p. 20 p. 21 p. 22 p. 37

FOUR OF THE TWELVE OR MORE Silly Symphonies Walt Disney is creating on Latin-American themes are already completed and are on their way for an initial showing throughout the countries from which their inspiration was derived. These films are the result of a three months film survey trip through Latin America last summer on the part of Disney and a group of his co-workers. Disney admits he is biting his fingernails awaiting the reaction of his Latin American cousins to his impressions of their respective countries. Disney says. "During our trip down there, they let us know they appreciated the fact that we actually came down to them for our knowledge; that we made an honest effort to find out from them something of what they considered the most colorful and representative in their culture, customs, music, color, and humor.

According to Disney and his fellow artists, the trip also taught them a great deal of what not to do. For instance, they found that Brazilians believe that too many North Americans have the erroneous notion that Brazil is a big jungle, with Rio set in the middle of it – a carnival city with dancing in the streets 365 days of the year. In addition, relatively few people in the United States have ever heard of samha music. or know that it is indigenous to Brazil. The average North American takes it for granted that tangoes and rhumbas are played exclusively all
over South America.

In his Latin-American efforts, Disney is taking advantage of the musical research done by studio composer Charles Wolcott who accompanied him and, in every picture, is using music typical of the country involved. In his colorful Brazilian Silly Symphony. “Aquarela do Brasil," music, is as important as the characters. Samha music played by a Brazilian samba orchestra, consists of some of the numbers purchased by the studio during the Brazilian sojurn. In this picture, Donald Duck as a North American tourist co-stars with a new Disney star – a Brazilian parrot named Jose Carioca. Jose is sophisticated, witty, wise, and engaging.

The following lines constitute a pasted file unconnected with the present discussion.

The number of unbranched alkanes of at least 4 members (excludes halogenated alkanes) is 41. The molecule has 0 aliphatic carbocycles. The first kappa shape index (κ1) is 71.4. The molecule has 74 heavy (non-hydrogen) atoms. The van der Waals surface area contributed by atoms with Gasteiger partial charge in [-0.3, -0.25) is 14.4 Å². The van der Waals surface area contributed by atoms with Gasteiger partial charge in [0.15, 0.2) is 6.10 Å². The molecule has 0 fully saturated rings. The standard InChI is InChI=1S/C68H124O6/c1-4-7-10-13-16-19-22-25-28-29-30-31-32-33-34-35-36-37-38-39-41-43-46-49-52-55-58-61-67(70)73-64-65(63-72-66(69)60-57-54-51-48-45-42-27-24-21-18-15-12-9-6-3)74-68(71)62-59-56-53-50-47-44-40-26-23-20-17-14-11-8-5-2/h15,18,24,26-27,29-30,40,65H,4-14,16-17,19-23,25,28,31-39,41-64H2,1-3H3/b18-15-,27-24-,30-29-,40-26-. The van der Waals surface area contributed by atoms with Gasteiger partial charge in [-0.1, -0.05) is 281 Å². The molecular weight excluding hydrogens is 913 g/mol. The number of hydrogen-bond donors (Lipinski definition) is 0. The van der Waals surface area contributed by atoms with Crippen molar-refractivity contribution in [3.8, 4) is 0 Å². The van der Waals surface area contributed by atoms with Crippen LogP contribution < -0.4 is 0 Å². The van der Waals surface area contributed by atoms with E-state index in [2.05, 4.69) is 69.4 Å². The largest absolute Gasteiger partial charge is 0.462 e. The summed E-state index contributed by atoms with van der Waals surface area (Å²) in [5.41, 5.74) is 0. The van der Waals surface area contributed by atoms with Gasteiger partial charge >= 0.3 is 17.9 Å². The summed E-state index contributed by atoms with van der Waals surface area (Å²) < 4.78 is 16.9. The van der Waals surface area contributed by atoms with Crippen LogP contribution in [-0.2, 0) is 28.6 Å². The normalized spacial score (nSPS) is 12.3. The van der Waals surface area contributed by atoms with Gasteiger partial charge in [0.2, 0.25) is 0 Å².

The first film to be completed on an Argentina theme is “El Gaucho Goofy,” a light and airy "crackpot” affair wherein Disney’s old standby twitterpate, Goofy, is seen as an American cowboy whisked to the land of the gaucho by the magic of the camera. There, Goofy learns how his gaucho brother’s customs differ from his own. Several other subjects are in the fire which will give North Americans a glimpse of Argentine provincial color, types, and music as seen through the eyes of Disney artists.

Donald pops up in another of these new Disney vignettes. He is seen again as a North American tourist in the Lake Titicaca region of Bolivia. The inspiration for “Lake Titicaca” came from the sketches and paintings of artists Mary and Lee Blair, Herbert Ryman, and Jack Miller of the junketing Disney troupe, who took a side trip to Bolivia and Peru to photograph, paint, and sketch the life of that colorful region off the beaten tourist path. In Argentina. the group spent as little time as possible in the cosmopolitan center of Buenos Aires, preferring outlying regions where the true flavor of the country could be tasted. As a result, James Bodrero, Frank Thomas, and Larry Lansburgh spent considerable time in the Indian gaucho province of Salta in the northern Argentine, where Bodrero and Thomas painted and sketched, and Lansburgh learned gaucho customs and photographed typical costumes, customs, and the ways of gaucho horsemen.

In his completed Silly Symphonies, Chile is represented by a new character, a baby mail plane who has to fly the mail across the formidable Andes one day when his mother and father are “under the weather.” For this one, composer Wolcott wove the sprightly Chilean cueca-type tunes into a score tapestry, and the Disney artists set the whole background of action from sketches they made of the incredible snow-covered Andes.

Over the entire trip, Disney and his group admitted that they made a supreme effort of fleeing from their own countrymen, of listening to no one on the subject of what Argentines, Brazilians, Chileans, or Peruvians were like, and of letting their Latin-American neighbors do the talking. That Disney earned their sincere good favor by pursuing such a policy is summed up in the words of one Argentine gentleman who said with twinkling eyes: “We’ll even let you make a few mistakes with our gaucho, so long as you make us laugh.”

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